It’s even better if these things involve you putting some money where your mouth is, or doing something very public. Both make it harder for you to back out in week two or three when things start to get hard and the shine comes off the apple. Often this is precisely the time to push through and where a lot of the memories and growth occurs. The extra impetus of knowing you’re throwing money away if you don’t carry on, or that you’re going to be embarrassed when your friends ask you how x is going, can often be the edge that gets us to continue.
You can even do totally mundane-sounding small things, taking that 1% approach. For example, go home from work a different way, taking the smaller road rather than the main road or taking a different bus. Try a different fabric softener. Eat at a new restaurant, or try a fancy new beer. You’ll be surprised how much more memorable you can make otherwise entirely homogenous days with little choices and touches like these.
This year I’ve strived to take this approach to my life, embarking on a number of new activities that I was nervous about. In some cases (hello, improv class and radio appearance), it was something so far out of my comfort zone that I felt physically sick with nerves beforehand, and sometimes the discomfort was a little bit of cold weather.
Here’s a few of the things I’ve done this year that were both uncomfortable and fun, in no particular order:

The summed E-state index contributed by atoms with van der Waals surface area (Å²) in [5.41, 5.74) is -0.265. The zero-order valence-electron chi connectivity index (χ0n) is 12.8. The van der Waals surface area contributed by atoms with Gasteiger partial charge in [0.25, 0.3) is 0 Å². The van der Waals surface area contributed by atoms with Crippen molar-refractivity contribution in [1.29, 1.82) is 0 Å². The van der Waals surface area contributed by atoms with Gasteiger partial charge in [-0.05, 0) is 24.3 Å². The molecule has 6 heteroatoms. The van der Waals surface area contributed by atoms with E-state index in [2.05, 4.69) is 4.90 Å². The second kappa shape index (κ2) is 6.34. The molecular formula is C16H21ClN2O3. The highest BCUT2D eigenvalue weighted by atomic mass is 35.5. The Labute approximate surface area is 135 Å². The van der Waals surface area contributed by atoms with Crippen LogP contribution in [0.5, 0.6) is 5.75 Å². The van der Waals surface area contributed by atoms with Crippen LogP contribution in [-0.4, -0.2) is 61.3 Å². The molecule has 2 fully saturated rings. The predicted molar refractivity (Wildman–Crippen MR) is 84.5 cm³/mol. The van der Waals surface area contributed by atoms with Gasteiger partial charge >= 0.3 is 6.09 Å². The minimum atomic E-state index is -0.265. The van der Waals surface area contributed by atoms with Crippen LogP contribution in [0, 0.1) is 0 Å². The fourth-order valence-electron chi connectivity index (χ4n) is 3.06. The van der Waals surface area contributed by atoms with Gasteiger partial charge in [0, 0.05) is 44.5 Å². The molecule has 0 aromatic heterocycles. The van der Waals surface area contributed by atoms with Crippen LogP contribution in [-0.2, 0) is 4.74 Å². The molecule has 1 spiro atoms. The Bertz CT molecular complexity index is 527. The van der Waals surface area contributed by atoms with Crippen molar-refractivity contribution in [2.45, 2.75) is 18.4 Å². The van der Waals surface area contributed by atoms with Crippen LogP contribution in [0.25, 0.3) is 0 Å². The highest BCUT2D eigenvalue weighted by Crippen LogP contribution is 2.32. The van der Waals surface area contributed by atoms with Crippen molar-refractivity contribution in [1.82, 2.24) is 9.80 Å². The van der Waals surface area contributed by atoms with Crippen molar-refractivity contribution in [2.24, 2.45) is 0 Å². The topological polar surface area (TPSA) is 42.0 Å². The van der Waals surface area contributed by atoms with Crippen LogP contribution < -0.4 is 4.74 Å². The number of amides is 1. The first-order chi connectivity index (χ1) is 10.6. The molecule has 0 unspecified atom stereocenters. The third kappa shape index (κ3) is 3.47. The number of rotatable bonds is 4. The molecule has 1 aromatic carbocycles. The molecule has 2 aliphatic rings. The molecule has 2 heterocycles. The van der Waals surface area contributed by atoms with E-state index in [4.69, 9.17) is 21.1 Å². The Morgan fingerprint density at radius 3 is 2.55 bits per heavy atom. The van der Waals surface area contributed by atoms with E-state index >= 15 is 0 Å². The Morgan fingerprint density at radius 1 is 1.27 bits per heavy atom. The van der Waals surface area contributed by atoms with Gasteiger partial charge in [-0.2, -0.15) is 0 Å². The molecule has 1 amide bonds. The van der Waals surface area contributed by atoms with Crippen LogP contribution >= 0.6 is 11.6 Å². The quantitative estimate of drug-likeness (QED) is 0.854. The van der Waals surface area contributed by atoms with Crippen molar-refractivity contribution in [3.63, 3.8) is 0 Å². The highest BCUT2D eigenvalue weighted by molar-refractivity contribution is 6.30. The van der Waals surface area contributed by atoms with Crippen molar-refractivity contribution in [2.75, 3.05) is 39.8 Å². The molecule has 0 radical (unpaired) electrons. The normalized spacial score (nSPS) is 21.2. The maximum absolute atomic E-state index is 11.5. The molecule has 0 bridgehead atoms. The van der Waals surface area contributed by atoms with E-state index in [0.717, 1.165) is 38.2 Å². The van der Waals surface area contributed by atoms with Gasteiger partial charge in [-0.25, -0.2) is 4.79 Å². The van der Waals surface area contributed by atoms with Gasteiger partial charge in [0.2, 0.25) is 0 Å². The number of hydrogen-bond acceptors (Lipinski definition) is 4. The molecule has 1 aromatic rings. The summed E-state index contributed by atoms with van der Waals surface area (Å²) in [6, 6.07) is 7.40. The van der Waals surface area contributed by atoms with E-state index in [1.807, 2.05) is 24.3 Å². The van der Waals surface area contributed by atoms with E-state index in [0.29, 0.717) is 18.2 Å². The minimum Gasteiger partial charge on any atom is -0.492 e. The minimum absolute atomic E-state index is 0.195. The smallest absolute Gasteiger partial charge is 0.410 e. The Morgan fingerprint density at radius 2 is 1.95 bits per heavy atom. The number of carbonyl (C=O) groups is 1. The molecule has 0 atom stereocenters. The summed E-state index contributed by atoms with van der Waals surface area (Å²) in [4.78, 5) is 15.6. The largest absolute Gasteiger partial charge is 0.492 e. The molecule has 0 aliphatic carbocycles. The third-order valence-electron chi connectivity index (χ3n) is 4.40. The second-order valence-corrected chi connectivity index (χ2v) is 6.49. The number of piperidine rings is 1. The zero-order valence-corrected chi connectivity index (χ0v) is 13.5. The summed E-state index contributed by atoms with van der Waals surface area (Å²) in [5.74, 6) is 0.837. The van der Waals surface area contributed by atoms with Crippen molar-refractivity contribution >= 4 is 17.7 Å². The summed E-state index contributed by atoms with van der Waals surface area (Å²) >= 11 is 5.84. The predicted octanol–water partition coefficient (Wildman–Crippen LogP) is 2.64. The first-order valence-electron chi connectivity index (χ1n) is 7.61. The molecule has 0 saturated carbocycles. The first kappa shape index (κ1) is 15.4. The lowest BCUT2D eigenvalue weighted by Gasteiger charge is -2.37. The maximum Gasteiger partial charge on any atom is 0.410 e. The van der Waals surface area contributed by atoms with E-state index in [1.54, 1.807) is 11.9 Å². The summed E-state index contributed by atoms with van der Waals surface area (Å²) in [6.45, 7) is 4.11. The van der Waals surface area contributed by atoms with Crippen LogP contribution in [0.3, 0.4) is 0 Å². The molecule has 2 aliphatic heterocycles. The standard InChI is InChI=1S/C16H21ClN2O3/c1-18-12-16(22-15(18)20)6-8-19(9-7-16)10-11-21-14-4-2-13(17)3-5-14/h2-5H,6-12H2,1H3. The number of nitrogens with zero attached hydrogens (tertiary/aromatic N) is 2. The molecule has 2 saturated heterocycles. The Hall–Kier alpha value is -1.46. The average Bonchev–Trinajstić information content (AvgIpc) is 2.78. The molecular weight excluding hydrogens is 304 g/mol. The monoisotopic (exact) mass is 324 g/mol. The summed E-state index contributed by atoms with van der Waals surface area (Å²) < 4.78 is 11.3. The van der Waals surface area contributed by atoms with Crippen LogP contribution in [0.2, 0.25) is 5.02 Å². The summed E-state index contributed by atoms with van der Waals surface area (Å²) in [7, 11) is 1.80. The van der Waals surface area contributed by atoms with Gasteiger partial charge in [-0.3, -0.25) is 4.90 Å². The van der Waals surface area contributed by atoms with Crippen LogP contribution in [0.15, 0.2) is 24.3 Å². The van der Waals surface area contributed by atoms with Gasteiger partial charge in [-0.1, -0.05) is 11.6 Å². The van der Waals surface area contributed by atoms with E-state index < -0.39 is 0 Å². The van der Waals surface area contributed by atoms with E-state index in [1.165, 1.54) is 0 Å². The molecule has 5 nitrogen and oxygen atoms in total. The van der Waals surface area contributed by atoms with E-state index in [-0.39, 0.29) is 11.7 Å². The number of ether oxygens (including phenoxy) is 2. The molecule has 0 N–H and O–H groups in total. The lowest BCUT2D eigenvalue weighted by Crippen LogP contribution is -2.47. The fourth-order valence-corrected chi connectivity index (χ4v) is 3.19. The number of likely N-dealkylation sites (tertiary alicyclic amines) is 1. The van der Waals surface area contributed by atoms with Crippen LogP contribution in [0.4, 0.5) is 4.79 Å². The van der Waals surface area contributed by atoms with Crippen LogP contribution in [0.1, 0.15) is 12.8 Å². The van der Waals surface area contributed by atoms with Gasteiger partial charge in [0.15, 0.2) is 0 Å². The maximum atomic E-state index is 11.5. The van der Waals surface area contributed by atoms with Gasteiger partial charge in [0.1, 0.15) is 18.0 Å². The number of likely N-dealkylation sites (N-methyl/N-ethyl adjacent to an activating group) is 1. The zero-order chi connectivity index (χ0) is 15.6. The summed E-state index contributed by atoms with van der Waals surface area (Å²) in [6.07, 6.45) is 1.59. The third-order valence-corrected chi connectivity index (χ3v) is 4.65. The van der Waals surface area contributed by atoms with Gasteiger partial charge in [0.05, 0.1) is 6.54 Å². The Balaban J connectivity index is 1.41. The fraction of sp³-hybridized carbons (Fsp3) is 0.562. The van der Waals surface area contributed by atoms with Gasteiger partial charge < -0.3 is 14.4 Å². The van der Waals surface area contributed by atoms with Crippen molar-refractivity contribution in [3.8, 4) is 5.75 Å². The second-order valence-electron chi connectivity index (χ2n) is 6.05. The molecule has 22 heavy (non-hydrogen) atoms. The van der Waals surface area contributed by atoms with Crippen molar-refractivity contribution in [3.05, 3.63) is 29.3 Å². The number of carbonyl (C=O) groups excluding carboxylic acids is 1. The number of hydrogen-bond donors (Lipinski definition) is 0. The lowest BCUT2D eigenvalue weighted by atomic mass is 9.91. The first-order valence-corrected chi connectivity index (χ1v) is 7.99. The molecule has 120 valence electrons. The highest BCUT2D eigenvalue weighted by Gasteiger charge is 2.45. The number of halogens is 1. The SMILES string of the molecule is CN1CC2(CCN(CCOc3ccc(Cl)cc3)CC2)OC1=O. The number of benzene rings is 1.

- Had microadventures, sleeping outside without a tent
- Joined an Ultimate Frisbee beginner league
- Gone on trips with people I hadn’t seen in years beforehand
- Began a regular blog, and actually kept it up this time
- Sang with my friends at house parties
- Gone surfing
- (Self-)Published a book
- Mountain biked, quad biked and nearly been arrested in Morocco (another story I need to write)
- Joined a six week improv class
- Cycled home by a few different routes
- Entered, and been shortlisted in, a writing competition
- Visited Boston
- Learned to cook some new meals (hat tip to my boy Carberry, and to my patient mother!)
- Talked to people I did not know, and attended events on my own
- Appeared on the radio, and on a national Irish news site
- Moved to a different country (I keep saying I will explain this more, and I swear I will, bear with me)
- Started a business with a friend
- And lots more
I hope that gives you a few ideas–absolutely none of these are anything that anybody else could not have done.
A funny thing to note is that each individual thing flew by, as all fun and exciting events tend to do. But when you take their measure in hindsight, and look back on months or a years filled with activities like them, suddenly you have these landmarks or tentpoles to build the memory of a long, exciting year around. I doubt I will do a proper “blogger annual review” on here, but if I do something even remotely similar, I have lots of things to talk about in it. That’s a satisfying feeling.
It doesn’t feel like “just another year”, or worse, “just another wasted/boring/average year.” And the most important point here is that there’s no reason why you cannot do this too and make your next year an incredibly fun, memorable experience.
In fact, you may even now be able to look back at your past year and pick out stories from it that you had not really given credence to before, and realise that actually the year wasn’t as empty and fast as you thought. If not, you know how to fix it next year, and develop your own amazing time-slowing super powers.
And now that we know how to slow down time, maybe we’ll finally get to bed at a reasonable hour, eh?